The East Belfast representative made the call for the scheme, used in other regional assemblies around the UK, as a cross-party delegation submitted a petition from the WAVE Trauma Centre yesterday (Monday) to the Assembly speaker. The document calls for greater recognition and services for those injured or bereaved as a result of the conflict in Northern Ireland.
Mr Lyttle has written to Speaker Willie Hay to request the introduction of a formal process, saying its usage in other administrations were proof of how well the mechanism works.
“At a time when the electorate feel disconnected from the status quo, this is an ideal way to introduce reform that will reconnect people to the Assembly and allow them to re-engage with the political process.
“Currently, MLAs have the right to present petitions to the Assembly via standing orders. However, the devolved legislatures in Scotland and Wales have more formalised procedures, while Westminster introduced an e-petitions website and Dail Eireann last year established a Committee on Investigations, Oversight and Petitions.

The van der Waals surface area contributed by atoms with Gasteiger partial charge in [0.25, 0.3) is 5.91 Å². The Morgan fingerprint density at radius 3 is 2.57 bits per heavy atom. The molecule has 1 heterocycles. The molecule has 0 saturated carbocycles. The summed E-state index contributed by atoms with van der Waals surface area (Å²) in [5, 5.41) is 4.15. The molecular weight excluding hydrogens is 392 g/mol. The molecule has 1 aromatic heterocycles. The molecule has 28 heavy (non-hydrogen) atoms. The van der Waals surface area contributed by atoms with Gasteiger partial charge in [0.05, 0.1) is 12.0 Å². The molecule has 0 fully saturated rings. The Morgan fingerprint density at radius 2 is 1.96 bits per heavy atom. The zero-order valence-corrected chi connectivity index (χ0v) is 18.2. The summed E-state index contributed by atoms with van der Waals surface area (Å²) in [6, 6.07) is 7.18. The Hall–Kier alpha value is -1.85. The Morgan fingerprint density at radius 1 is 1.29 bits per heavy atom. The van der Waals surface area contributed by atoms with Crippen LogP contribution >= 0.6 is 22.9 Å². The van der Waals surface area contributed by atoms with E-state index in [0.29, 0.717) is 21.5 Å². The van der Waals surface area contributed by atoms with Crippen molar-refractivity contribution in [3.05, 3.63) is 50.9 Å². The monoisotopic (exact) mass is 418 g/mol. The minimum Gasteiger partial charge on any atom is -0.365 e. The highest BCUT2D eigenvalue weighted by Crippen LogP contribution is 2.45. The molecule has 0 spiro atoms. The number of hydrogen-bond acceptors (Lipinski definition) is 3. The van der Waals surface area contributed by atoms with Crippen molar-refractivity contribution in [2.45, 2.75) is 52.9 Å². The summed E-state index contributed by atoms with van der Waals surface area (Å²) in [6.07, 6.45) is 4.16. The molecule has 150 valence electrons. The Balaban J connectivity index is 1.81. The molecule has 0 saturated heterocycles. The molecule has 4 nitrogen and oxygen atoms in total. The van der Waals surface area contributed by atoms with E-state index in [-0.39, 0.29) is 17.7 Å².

“It is therefore vital the Assembly is not left behind when it comes to offering citizens an effective place in the democratic process.”
Mr Lyttle said stories in last week’s media regarding the public’s lack of confidence in many parts of the Stormont institution showed how important the issue was.
“This would afford members of the public a chance to be on the frontline when it comes to scrutinising MLAs, changing the law and being part of policy reviews. It could even go as far as the Assembly affording relevant petitioners the opportunity to give evidence to the relevant committee regarding their submission.
“I have experienced first-hand the lack of clarity around the current system and believe a more formal process has the potential to contribute to inclusive, participatory democracy and help tackle voter decline in Northern Ireland.”